I returned from the Marion E. Wade Center at Wheaton College about a week ago. I was there for two reasons: to hear a lecture from historian Mark Noll regarding C. S. Lewis’s connections with Americans (many of you know I wrote a book on that topic); to delve into more research for a hoped-for future book that will examine Lewis’s understanding of history–its significance, its limitations, and how Christians should incorporate it into their comprehension of God’s redemption plan.
There are at least three themes that I and a colleague are developing for this proposed book. I’m borrowing heavily here from what my colleague wrote about our quest.
1) Lewis seems to put a major emphasis on the need for students to cultivate a historical imagination–to encounter the past through the eyes of the men and women who lived it. It doesn’t seem like Lewis just wants students to imagine what it was like to be an Ancient Greek man so they can understand a play by Euripides better, but that seeing the world through pre-modern eyes is a way of setting us free from the various fallacies and pitfalls of our current moment.
2) Lewis seems to have a lot to say about chronology. He is concerned with the demarcation of the Middle Ages and the Renaissance and with the tracking of “movements” such as humanism and Puritanism. He also says a lot about giving renewed attention to other great transitions in history including the “Pre-Christian Age,” the “Christian Age,” the “Post-Christian Age,” and the “Age of the Machines.”
3) Lewis sets his ire against historicism more than any other trend in historiography. It seems that Lewis thought that this trend was not only a poor way to study history, but socially and spiritually destructive in some way. Historicism is not just a sin of the modern era, but is something common in the work of Christian historians in the Middle Ages as well.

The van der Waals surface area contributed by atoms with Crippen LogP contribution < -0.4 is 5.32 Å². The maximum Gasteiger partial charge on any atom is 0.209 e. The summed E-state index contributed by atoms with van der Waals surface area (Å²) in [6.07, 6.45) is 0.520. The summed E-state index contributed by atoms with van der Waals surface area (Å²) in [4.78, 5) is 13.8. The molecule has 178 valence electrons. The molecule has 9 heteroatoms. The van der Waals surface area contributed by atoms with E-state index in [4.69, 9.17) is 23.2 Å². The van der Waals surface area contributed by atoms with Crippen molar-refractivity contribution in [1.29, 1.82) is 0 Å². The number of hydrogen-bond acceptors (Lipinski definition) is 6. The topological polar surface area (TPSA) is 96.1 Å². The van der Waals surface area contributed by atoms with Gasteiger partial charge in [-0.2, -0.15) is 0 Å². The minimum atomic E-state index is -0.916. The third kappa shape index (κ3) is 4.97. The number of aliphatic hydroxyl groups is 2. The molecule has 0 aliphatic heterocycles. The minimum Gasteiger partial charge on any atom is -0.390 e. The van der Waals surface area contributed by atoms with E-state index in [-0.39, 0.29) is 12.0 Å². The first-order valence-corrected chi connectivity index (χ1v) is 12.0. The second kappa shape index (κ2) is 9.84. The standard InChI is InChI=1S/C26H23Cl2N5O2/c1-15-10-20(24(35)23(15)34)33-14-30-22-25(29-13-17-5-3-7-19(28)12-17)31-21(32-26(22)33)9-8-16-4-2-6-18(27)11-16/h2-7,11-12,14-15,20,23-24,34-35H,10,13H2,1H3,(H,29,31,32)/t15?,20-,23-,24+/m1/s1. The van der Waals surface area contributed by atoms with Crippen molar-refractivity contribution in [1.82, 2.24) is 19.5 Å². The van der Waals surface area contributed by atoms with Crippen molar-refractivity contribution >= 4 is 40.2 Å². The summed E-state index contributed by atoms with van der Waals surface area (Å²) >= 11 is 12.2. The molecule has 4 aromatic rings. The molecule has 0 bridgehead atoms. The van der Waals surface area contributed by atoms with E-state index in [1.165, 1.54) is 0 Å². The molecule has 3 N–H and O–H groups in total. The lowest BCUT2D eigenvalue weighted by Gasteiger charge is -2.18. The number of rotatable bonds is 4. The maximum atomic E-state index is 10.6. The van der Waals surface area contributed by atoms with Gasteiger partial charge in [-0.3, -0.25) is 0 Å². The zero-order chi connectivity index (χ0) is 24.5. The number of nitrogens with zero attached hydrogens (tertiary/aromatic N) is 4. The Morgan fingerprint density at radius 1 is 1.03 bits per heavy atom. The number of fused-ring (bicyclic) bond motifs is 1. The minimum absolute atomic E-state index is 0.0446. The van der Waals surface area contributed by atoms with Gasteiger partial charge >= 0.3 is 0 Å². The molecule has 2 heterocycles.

We’ve already conducted a preliminary review of most of Lewis’s published writings, both books and essays. My goal at the Wade was to investigate books from Lewis’s personal library to see how he annotated them and what he found worthy of underlining in those books. There were special precautions that had to be taken when handling Lewis’s books.
As you can see, I had to place each book on this pillow. Further, there was this mini-bean bag that had to be laid on the pages if I needed to hold the book open. And I was grateful for the magnifying glass to help decipher some of Lewis’s tiny annotations.
Critical thinking is necessary when deciding what is worth noting in these annotations and underlinings. Was Lewis merely summarizing in his annotations or was he contributing his personal thoughts? When he underlined something, is that an indication of agreement or not? After all, Lewis loved a good argument, and sometimes he might have drawn attention to ideas with which he disagreed. Do I see any connections with what he underlined with what he later wrote? Did he draw on some of these authors for his thoughts? I actually love this type of historical detective work.
While at the Wade, I noticed something new. For all Tolkien fans, there is now a new Tolkien bust sitting on his desk.
When perusing the book shelves, I noticed something else:
If you look carefully, you will see three blue books inserted between the biography of Joy Lewis and the Lewis Readers’ Encyclopedia. That one is called America Discovers C. S. Lewis: His Profound Impact. Yes, I recommend it.
My research into Lewis’s library is not yet finished. I will be returning next month. The Wade’s reading room ranks near the top of my favorite places.